STARKVILLE, Miss. (AP) — At first, the plan to hold a gay-pride parade here didn’t seem like such a big deal. Such festivals aren’t that unusual even in the traditionally conservative Deep South, and Starkville, “Mississippi’s College Town,” made a name for itself as the first community in the state to pass a resolution denouncing discrimination against people for sexual orientation.
But when organizers applied for a permit, they ran into a roadblock: A majority of Starkville’s aldermen voted it down, transforming what had been envisioned as a relatively small-scale event into a constitutional confrontation over free speech and equal rights.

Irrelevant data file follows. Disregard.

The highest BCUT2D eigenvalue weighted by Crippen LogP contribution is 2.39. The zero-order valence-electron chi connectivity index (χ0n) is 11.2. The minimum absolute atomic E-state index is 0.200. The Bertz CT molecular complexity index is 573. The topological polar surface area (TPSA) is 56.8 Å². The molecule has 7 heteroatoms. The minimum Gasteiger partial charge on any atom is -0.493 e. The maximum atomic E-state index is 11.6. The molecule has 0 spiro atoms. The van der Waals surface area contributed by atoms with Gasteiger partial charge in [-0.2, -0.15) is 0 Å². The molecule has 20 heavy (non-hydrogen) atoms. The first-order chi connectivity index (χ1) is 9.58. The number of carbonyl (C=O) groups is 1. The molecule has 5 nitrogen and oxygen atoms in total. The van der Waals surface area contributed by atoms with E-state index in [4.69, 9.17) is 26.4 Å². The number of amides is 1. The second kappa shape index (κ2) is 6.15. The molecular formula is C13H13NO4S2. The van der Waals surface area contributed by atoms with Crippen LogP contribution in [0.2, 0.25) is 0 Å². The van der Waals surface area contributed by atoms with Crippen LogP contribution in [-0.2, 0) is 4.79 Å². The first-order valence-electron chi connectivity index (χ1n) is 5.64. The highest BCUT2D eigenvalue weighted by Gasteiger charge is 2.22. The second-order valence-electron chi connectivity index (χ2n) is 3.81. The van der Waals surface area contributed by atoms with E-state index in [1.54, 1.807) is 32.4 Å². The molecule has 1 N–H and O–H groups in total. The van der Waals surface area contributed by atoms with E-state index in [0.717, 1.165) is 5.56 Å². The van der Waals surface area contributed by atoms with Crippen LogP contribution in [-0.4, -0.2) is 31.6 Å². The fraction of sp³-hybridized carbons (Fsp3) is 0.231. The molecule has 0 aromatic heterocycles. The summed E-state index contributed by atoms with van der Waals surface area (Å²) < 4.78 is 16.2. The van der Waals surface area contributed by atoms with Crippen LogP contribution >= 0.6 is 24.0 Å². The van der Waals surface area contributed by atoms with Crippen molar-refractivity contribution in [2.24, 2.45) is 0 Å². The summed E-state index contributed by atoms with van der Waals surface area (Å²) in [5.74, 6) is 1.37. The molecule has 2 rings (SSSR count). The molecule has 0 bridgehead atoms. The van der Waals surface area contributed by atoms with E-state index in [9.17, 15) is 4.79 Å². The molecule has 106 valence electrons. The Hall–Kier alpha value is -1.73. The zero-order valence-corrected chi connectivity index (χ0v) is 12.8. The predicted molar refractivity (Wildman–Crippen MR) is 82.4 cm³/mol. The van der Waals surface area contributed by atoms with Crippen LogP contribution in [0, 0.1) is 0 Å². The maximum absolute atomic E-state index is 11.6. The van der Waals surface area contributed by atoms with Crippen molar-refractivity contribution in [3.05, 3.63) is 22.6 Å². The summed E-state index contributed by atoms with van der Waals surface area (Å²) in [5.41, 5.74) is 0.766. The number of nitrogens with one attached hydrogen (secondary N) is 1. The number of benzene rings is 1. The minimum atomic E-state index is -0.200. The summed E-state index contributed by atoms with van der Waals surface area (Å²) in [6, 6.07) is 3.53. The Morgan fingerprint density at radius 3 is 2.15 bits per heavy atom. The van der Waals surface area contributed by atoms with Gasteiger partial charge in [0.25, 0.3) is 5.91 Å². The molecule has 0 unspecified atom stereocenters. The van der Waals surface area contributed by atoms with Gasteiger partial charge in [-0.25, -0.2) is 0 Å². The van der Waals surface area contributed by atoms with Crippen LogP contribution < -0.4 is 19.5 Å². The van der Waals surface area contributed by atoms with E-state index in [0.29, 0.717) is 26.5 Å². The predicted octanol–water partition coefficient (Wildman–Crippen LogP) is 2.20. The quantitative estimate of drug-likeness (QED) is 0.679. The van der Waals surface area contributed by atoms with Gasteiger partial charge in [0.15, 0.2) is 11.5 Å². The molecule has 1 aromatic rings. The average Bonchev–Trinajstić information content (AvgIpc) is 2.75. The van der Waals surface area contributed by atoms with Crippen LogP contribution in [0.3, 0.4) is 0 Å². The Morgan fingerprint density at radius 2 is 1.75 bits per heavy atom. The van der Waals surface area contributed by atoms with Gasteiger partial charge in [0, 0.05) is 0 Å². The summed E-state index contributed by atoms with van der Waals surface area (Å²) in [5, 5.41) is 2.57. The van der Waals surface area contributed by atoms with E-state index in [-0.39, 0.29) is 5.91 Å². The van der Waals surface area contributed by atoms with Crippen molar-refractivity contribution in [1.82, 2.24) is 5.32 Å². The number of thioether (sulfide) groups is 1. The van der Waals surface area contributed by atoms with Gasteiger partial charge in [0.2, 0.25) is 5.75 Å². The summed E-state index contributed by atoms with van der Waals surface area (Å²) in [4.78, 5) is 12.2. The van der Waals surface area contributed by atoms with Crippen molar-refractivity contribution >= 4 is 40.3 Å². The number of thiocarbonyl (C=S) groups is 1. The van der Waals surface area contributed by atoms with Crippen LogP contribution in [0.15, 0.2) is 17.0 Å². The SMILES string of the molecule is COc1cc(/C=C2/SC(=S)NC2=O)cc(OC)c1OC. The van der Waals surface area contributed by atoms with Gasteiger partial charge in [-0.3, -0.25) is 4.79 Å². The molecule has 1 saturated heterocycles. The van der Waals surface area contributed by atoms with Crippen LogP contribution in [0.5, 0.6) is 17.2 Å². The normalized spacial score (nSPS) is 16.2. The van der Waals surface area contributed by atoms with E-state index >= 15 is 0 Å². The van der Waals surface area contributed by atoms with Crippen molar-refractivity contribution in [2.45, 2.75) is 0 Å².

A successful gay-rights lawyer representing the event planners says there is no question she’ll sue. The aldermen aren’t explaining their decision earlier this week to vote down the permit, but at least one indicated he was acting on behalf of what the larger community wanted.
“I was elected to represent the constituents and the majority of the constituents from my ward have been supportive of this,” Alderman Ben Carver was quoted by The Commercial Dispatch as saying in a story published Friday.
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